By Margaret Langley, Contributing Author
During my search for the perfect baby chicks for our Easter Photo Shoot at our studio this year, I spent a lot of time making phone calls to prospective vendors for baby chicks. The upshot of it all was that nobody had baby chicks, and those who did would likely not have them the weekends that I needed them.
(I remembered how my mother would order chicks through the mail when I was a youngster. She would order a hundred at a time. When the mailman would come through with those baby chicks, he would sit at the mailbox and blow his horn, long and loud. That is all it took for us! We would go running down our long dirt driveway to get that box of chicks.)
Unfortunately, there was no time to order chicks. I certainly didn’t need a hundred of the tiny creatures. Taking a chance, I went to Craig’s List, and within a little while had found several people with chicks for sale.
I called a couple of the people to get details, but finally settled on a nice lady named Beth who lives down near Mt. Olive. She said she had some chicks that would be hatching out about 4 days before my photo shoot was to happen, and for me that sounded wonderful. We made arrangements for me to drive down there and pick them up that next Friday.
I arrived on the pre-arranged day, and got my baby chicks. They were red, not yellow and just as pretty as they could be. We made small talk, and I got a glimpse of her operation. In fact, some babies were just hatching out as I got there. They literally had shells still on their heads! Being in a hurry, I got my chicks and left. But two days later, when I returned the chicks back to Beth, I had a chance to chat, and I learned that Beth was no ordinary chicken breeder.
Since 2000, Beth has been raising chickens with a small brooder room in her home. She started out the old fashioned way with the eggs under a hen. But she soon found out that during the winter months she had more success with an electric incubator. She said, “I love chickens and every time they hatch, it’s like Christmas!” Being a stay-at-home mother, she said, “My kids love it, every time I have some eggs in the incubator, they keep up with the charts and can describe most breeds of chicks by looking at the eggs.”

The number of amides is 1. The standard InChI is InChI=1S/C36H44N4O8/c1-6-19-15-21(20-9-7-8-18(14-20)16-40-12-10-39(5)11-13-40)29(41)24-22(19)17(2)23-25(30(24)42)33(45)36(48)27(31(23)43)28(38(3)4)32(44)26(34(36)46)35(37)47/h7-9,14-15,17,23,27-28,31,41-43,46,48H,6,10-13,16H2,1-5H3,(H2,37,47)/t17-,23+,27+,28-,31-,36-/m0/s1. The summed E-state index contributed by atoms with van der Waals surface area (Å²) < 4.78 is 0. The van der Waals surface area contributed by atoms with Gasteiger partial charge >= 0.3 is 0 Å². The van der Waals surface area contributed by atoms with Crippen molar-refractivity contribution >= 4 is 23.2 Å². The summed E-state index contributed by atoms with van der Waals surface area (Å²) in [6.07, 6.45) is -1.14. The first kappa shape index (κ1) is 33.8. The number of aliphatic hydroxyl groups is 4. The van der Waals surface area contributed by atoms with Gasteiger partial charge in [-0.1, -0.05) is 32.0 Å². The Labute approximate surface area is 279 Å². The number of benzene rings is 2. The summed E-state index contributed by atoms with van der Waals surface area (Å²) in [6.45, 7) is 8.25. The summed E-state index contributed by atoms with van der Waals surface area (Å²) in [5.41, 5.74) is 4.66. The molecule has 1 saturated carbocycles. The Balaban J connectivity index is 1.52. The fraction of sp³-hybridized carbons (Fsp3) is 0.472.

She then went on to say that she and her children bred “Project Chickens”. I was curious and I asked her what that was. She told me to wait a minute and went into her house and came out with a chick in her hand. She showed the little fellow to me, and for the life of me, I could not decide what kind of bird he was! But he sure was ugly! (In a cute kind of way).
She told me that I was looking at a “Naked Neck Frizzled Easter Egger” chick, and that he was her creation by cross breeding chickens to get the type of chicken that he was. The chickens are called “naked neck” because they have no feathers on their neck. Beth had specifically crossbred chickens until she had a chicken who would lay blue or green eggs. That accounted for the Easter Egger part in his name. Then, she told me they are called “frizzled” because their feathers actually look that way. She said she had started on this project over a year ago.
I was amazed and in looking at her creation also very impressed. Beth told me that she “borrowed” chickens from neighbors to get the strains she wanted bred into the chickens. She said there was a 50-50 chance they would be frizzled, and when they were, she would keep the frizzled hens and sell the roosters.
Beth gave me permission to give the name of her newest breed of chicken, but also mentioned that she has other projects in the works, but they are “top secret”. Perhaps this time next year, we will again be seeing another “new chick in town”.